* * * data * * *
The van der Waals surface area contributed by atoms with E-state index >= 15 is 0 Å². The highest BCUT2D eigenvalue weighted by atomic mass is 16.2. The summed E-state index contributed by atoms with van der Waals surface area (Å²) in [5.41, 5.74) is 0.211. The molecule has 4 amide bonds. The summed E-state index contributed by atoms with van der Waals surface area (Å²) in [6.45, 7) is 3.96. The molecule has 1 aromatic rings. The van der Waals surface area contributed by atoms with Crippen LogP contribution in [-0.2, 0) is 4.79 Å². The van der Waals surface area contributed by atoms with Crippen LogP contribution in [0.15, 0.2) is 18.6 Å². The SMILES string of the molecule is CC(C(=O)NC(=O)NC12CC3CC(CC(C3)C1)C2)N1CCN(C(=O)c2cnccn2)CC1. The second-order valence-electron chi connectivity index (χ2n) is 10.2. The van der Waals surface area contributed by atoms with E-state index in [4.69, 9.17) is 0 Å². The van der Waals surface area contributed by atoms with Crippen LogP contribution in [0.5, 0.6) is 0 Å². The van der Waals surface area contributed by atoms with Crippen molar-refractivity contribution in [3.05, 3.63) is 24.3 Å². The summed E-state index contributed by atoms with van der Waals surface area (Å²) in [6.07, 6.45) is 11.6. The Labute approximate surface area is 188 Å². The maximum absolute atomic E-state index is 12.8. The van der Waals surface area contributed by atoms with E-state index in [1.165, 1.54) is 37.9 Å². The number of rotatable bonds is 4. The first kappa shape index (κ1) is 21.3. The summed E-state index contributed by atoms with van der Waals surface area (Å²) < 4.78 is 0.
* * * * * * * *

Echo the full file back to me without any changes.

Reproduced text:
The van der Waals surface area contributed by atoms with E-state index >= 15 is 0 Å². The highest BCUT2D eigenvalue weighted by atomic mass is 16.2. The summed E-state index contributed by atoms with van der Waals surface area (Å²) in [5.41, 5.74) is 0.211. The molecule has 4 amide bonds. The summed E-state index contributed by atoms with van der Waals surface area (Å²) in [6.45, 7) is 3.96. The molecule has 1 aromatic rings. The van der Waals surface area contributed by atoms with Crippen LogP contribution in [-0.2, 0) is 4.79 Å². The van der Waals surface area contributed by atoms with Crippen LogP contribution in [0.15, 0.2) is 18.6 Å². The SMILES string of the molecule is CC(C(=O)NC(=O)NC12CC3CC(CC(C3)C1)C2)N1CCN(C(=O)c2cnccn2)CC1. The second-order valence-electron chi connectivity index (χ2n) is 10.2. The van der Waals surface area contributed by atoms with E-state index in [4.69, 9.17) is 0 Å². The van der Waals surface area contributed by atoms with Crippen LogP contribution in [0.5, 0.6) is 0 Å². The van der Waals surface area contributed by atoms with Crippen molar-refractivity contribution in [3.05, 3.63) is 24.3 Å². The summed E-state index contributed by atoms with van der Waals surface area (Å²) in [6.07, 6.45) is 11.6. The Labute approximate surface area is 188 Å². The maximum absolute atomic E-state index is 12.8. The van der Waals surface area contributed by atoms with E-state index in [1.165, 1.54) is 37.9 Å². The number of rotatable bonds is 4. The first kappa shape index (κ1) is 21.3. The summed E-state index contributed by atoms with van der Waals surface area (Å²) < 4.78 is 0.